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A "too high price" can qualify the potential buyer.  These cars are NOT for everybody with money in their pocket.  It would be a shame for it to be sold and immediately taken to "a shop" for a trunk full of sub-woofers and a set of 22" wheels/tires.

 

In a rational world, they can be great bargains for somebody that can appreciate the car for what it is and was.  As an investment of sorts that needs to be kept "stock" and NICE for asset protection.

 

As for Boston, aside from the width of the Electra and the width of some streets, that long wheelbase can hinder turning radius on those streets.  One thing to go straight, another to turn a tight corner.  But Boston is not unique in the narrow streets realm of things.  There are some streets, even in Columbus, OH, where I wonder how people drove on them in the pre-import days. 

 

In some of the newer subdivisions in DFW, which used to be cow pastures, there are some streets that if a dually pickup is driving on, if there's a car parked at one of the curbs, barely pass or "no go" . . . basically, the streets are barely 3 cars wide.  But they do have sidewalks so a little "off-road" action can happen, provided you can miss the mailboxes.

 

NTX5467.

Edited by NTX5467 (see edit history)
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On 1/31/2017 at 4:32 PM, Pete Phillips said:

Nice car, but way over-priced. Why would you spend $22,000 for a four-door sedan when you can find, without too much trouble, a really nice '66 Electra convertible for the same or less $$$?

 

Agreed.  Some dealers price things far above

reality, so much so that their asking prices are irrelevant.

In those cases, I think of the formula:

REALISTIC PRICE = DEALER PRICE / 2.

 

I've known cars that got sold, and then the 

dealer tries immediately to double the price.

I'm pretty sure that same dealer bought a #3 condition 1936 Lincoln

phaeton for $75,000 (I knew the seller) and wanted $150,000.

I think that does the hobby no good--at whatever price level,

taking cars out of someone's budget and making the 

hobby more expensive.

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Some, not all, vehicle "dealers" should be "in the basket" for the prices they advertise some vehicles for.  When they first get the vehicle, the price can be "too high", but after about 60 days and their floorplan note starts to kick in, I suspect the prices can become much more realistic for a VALID potential buyer.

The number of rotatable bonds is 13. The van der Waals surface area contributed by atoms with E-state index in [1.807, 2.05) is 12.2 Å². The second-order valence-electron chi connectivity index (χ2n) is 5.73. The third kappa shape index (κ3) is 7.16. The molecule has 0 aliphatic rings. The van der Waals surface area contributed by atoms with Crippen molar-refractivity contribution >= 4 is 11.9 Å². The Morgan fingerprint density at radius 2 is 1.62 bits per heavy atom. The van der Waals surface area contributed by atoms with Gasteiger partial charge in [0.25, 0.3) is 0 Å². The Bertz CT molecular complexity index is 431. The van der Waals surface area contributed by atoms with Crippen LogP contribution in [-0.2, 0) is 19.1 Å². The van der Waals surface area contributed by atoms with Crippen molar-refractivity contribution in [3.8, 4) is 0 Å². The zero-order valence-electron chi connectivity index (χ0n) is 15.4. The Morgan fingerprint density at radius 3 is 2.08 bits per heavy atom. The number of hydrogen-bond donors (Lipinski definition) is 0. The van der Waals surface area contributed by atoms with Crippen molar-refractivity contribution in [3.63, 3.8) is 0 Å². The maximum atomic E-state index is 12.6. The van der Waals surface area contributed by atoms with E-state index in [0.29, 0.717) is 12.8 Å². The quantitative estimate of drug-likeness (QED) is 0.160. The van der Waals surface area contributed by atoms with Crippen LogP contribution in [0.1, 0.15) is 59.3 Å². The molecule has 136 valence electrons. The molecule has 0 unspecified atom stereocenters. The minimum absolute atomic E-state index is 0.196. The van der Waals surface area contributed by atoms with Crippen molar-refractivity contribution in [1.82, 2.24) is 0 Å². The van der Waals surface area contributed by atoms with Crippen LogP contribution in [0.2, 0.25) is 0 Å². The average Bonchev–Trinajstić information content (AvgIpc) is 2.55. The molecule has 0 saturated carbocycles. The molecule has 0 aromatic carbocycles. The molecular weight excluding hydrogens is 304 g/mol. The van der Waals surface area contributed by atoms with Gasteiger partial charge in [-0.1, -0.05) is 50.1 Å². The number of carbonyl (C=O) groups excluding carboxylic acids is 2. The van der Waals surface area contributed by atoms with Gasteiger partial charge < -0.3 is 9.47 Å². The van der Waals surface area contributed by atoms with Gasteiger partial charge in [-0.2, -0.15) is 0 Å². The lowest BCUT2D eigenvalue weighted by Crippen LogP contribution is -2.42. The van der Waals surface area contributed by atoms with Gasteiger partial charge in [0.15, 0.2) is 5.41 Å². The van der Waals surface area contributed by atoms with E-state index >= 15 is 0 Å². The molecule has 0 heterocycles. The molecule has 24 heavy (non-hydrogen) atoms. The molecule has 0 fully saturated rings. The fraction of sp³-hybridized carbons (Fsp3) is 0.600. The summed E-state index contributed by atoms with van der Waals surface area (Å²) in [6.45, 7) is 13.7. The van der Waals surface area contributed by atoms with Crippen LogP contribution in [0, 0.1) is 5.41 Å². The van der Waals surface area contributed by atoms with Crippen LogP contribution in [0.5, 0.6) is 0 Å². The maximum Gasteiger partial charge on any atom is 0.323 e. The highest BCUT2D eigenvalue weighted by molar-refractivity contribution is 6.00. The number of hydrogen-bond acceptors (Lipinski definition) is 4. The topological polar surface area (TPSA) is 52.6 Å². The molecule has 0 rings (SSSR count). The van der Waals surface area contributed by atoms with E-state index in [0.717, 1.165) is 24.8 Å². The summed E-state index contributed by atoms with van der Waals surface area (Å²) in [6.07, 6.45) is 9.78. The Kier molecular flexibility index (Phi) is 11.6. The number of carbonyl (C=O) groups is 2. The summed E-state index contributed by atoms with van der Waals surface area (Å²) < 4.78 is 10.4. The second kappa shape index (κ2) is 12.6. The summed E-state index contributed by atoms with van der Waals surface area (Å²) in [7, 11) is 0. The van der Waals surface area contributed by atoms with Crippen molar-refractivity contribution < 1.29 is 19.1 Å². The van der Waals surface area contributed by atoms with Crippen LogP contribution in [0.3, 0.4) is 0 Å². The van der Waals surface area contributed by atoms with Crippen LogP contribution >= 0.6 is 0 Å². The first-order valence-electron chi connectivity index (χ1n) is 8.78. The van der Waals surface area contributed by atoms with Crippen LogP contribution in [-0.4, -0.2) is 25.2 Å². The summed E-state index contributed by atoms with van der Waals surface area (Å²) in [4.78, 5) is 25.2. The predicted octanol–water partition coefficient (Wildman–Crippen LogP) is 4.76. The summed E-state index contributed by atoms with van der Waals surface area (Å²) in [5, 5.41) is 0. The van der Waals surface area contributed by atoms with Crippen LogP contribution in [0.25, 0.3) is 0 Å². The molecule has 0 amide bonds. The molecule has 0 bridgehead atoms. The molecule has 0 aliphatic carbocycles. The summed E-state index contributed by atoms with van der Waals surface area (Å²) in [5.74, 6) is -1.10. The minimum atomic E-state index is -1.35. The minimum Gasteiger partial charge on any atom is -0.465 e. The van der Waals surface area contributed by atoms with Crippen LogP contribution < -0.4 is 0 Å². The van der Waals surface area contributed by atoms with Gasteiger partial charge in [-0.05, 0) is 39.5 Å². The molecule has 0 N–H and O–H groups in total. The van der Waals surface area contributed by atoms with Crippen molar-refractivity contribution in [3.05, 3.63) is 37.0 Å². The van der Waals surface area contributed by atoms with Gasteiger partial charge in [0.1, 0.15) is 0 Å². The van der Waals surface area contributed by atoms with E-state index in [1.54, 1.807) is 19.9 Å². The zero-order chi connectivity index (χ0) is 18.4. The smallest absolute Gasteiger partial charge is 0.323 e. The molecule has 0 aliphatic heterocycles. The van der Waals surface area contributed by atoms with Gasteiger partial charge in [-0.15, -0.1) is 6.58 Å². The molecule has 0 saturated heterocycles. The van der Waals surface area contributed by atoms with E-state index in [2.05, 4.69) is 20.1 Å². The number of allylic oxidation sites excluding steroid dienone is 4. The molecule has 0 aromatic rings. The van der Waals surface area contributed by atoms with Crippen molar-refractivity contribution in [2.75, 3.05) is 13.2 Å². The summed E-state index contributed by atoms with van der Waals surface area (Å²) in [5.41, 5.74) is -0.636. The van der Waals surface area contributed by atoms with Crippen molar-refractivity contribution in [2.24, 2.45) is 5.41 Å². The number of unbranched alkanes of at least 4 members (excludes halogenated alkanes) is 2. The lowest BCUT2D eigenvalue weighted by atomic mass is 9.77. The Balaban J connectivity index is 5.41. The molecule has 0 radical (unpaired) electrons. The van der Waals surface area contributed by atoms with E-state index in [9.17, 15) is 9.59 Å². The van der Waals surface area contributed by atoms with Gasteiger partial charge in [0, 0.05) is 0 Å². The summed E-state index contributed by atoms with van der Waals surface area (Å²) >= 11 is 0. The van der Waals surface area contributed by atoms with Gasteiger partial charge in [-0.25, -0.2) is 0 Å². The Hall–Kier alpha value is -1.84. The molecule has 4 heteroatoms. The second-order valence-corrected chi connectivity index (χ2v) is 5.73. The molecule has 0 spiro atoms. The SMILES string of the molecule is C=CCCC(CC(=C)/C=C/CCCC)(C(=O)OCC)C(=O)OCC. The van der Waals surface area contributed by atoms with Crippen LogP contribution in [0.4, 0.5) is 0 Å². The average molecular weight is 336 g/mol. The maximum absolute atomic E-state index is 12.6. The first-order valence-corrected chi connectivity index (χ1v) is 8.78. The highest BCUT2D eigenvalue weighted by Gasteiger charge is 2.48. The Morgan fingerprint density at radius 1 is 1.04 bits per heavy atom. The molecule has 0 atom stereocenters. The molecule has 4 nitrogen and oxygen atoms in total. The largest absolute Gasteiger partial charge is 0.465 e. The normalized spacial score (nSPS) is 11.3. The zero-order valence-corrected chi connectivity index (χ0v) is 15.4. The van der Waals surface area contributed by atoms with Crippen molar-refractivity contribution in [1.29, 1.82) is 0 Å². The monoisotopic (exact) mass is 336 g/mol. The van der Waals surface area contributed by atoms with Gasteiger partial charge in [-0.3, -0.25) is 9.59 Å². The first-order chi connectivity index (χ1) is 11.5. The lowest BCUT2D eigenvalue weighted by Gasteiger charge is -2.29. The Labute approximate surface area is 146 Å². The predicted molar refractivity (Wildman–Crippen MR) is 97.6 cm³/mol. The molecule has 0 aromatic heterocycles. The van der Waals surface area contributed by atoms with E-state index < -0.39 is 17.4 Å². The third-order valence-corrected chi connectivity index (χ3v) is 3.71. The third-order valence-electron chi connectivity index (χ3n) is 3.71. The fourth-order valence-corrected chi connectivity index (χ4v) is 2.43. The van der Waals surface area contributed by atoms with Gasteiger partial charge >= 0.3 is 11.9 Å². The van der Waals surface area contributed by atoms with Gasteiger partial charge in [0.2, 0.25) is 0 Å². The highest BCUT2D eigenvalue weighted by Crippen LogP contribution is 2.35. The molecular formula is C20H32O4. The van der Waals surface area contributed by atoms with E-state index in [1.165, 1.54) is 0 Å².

For some people, having a decent "classic car" is both an investment (especially if they bought it "right") AND a conversation piece.  They've got the money and know their "asset" should only increase in value, if everything works as well.  What percentage of return can be variable, though!

 

Every time the CD percentage rates go down, the vintage/collectible car market heats up.  Only thing is that now, CDs are not the only investment vehicle that can have good returns on investment.

 

NTX5467

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I have a very clean, nice CarFax, low mile, '94 Chevy Impala SS that showed up at our local Chevy dealership in 2011, in the front row, for something like $11,999 in May or June. It was kind of an "inner city" style car to be out in this little town. I bought it in August '11 for $8500 and have been very happy with the car. That is about a 30% drop from the first fishing trip. They dropped the price on their own just to move it.

I am happy to have a car that don't need a whole bunch of restoration even if it is a little newer. Five years have gone by already with minimal expenses. Twenty years is just a few more flips of the calendar.

 

The last thing I consider is investment value. The purchase price is the entry fee, period. After that all you do is spend money. If one has 20 grand in discretionary money and the Buick above rings the bell, buy it. Or buy a new, trimmed out Fiat. Neither is an investment, They are liabilities. Don't kid yourself.

Bernie

 

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Yes, I've seen this one advertised many times. It looks really nice but I agree it is overpriced. I sold my '66 LeSabre with 19,000 miles on it for $4500 in 2005, albeit the paint was nowhere near as good as this one. I'd say this one is worth about half of the asking price. My .02 worth.